The Boy Scouts of America have added a new merit pin — for video gaming.
Understandably, the blogosphere has lit up with criticism of the new award. Those critical of the idea complain that today’s boys already spend too little time outside, too much time gaming. They argue that today’s boys need little incentive to take up a pastime that already consumes many of their waking hours. (Kids today spend an average of 1.25 hours a day video gaming.) They cite alarming studies linking increased video game play with decreased grades in school.
What ever happened to “all things in moderation?” Like them or not, video games are a part of our modern culture, and a boy today without knowledge of video games is like a zebra without stripes: he’ll simply never fit in with the group. The Boy Scouts of America aren’t encouraging non-stop video gaming — heck, even my video game designer brother doesn’t encourage that. Instead, they’ve instituted a program that encourages boys to take a critical look at video games, that encourages them to play with their families and to monitor and control their spending.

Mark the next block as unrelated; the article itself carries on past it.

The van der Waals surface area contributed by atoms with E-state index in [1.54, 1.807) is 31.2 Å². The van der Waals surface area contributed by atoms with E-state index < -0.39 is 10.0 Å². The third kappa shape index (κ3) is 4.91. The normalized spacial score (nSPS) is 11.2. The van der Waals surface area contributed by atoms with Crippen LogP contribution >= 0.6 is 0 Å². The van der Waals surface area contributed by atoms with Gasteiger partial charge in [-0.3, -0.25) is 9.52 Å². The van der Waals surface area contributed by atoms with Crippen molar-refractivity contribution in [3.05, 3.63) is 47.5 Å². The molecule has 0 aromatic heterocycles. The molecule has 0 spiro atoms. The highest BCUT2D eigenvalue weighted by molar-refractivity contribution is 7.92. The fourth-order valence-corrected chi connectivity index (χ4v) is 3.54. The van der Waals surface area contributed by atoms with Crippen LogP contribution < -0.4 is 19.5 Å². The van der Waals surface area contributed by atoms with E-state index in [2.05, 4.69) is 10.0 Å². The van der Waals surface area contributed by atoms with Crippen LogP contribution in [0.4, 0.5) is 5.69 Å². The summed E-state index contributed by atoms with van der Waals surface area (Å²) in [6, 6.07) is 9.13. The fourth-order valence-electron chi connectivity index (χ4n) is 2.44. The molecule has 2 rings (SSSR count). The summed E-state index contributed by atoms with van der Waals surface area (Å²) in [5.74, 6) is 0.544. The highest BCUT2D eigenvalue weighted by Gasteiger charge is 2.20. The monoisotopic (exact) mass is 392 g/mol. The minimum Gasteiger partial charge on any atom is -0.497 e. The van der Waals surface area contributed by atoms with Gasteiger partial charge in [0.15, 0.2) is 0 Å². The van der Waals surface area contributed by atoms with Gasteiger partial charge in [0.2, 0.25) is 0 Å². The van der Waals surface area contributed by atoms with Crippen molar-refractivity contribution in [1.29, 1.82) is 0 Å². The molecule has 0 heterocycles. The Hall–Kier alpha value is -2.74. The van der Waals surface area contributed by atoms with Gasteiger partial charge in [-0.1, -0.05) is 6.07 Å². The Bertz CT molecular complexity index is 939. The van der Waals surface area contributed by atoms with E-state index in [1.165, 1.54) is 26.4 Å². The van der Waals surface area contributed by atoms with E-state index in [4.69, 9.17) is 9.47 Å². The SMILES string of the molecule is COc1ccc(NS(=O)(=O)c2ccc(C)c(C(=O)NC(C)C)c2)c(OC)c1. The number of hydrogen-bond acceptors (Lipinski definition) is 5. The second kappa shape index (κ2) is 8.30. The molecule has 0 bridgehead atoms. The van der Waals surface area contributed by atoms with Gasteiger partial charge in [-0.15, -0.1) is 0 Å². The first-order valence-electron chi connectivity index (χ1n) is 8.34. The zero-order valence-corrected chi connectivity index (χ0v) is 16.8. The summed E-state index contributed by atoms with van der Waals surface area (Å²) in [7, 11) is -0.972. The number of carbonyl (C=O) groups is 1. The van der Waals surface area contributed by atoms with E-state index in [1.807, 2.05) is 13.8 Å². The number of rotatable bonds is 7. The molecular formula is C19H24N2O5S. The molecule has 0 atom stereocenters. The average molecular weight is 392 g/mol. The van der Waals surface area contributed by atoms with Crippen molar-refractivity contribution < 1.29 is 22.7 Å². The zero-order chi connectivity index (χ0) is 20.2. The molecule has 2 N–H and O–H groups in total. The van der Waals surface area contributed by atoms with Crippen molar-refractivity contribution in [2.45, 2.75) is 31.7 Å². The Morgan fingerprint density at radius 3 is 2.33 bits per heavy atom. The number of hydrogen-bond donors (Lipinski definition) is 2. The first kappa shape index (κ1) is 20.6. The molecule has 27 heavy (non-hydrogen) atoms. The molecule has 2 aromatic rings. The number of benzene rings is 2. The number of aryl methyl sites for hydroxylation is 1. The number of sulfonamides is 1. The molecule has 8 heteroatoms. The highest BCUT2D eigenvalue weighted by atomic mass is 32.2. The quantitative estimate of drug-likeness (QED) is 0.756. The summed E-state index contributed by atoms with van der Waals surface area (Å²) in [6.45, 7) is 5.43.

What’s so bad about that?
What do you think of the new merit award? I’d love to hear your opinion!
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